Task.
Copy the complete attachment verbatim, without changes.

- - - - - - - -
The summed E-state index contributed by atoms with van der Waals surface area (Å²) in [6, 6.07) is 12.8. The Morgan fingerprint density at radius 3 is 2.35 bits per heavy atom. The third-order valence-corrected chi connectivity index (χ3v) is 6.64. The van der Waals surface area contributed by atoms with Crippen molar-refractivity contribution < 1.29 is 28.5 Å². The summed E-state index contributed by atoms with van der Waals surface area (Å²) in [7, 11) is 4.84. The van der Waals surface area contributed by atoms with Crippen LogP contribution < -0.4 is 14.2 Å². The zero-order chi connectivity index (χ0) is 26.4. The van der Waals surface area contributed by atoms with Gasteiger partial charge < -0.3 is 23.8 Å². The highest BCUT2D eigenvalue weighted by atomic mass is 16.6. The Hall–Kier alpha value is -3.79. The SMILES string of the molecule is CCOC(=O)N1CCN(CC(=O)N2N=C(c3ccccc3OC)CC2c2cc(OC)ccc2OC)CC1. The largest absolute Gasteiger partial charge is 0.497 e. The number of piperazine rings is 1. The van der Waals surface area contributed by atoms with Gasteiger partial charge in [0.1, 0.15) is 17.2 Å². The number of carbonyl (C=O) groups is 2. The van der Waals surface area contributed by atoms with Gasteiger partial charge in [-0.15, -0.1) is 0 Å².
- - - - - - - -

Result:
The summed E-state index contributed by atoms with van der Waals surface area (Å²) in [6, 6.07) is 12.8. The Morgan fingerprint density at radius 3 is 2.35 bits per heavy atom. The third-order valence-corrected chi connectivity index (χ3v) is 6.64. The van der Waals surface area contributed by atoms with Crippen molar-refractivity contribution < 1.29 is 28.5 Å². The summed E-state index contributed by atoms with van der Waals surface area (Å²) in [7, 11) is 4.84. The van der Waals surface area contributed by atoms with Crippen LogP contribution < -0.4 is 14.2 Å². The zero-order chi connectivity index (χ0) is 26.4. The van der Waals surface area contributed by atoms with Gasteiger partial charge < -0.3 is 23.8 Å². The highest BCUT2D eigenvalue weighted by atomic mass is 16.6. The Hall–Kier alpha value is -3.79. The SMILES string of the molecule is CCOC(=O)N1CCN(CC(=O)N2N=C(c3ccccc3OC)CC2c2cc(OC)ccc2OC)CC1. The largest absolute Gasteiger partial charge is 0.497 e. The number of piperazine rings is 1. The van der Waals surface area contributed by atoms with Gasteiger partial charge in [0.1, 0.15) is 17.2 Å². The number of carbonyl (C=O) groups is 2. The van der Waals surface area contributed by atoms with Gasteiger partial charge in [-0.15, -0.1) is 0 Å².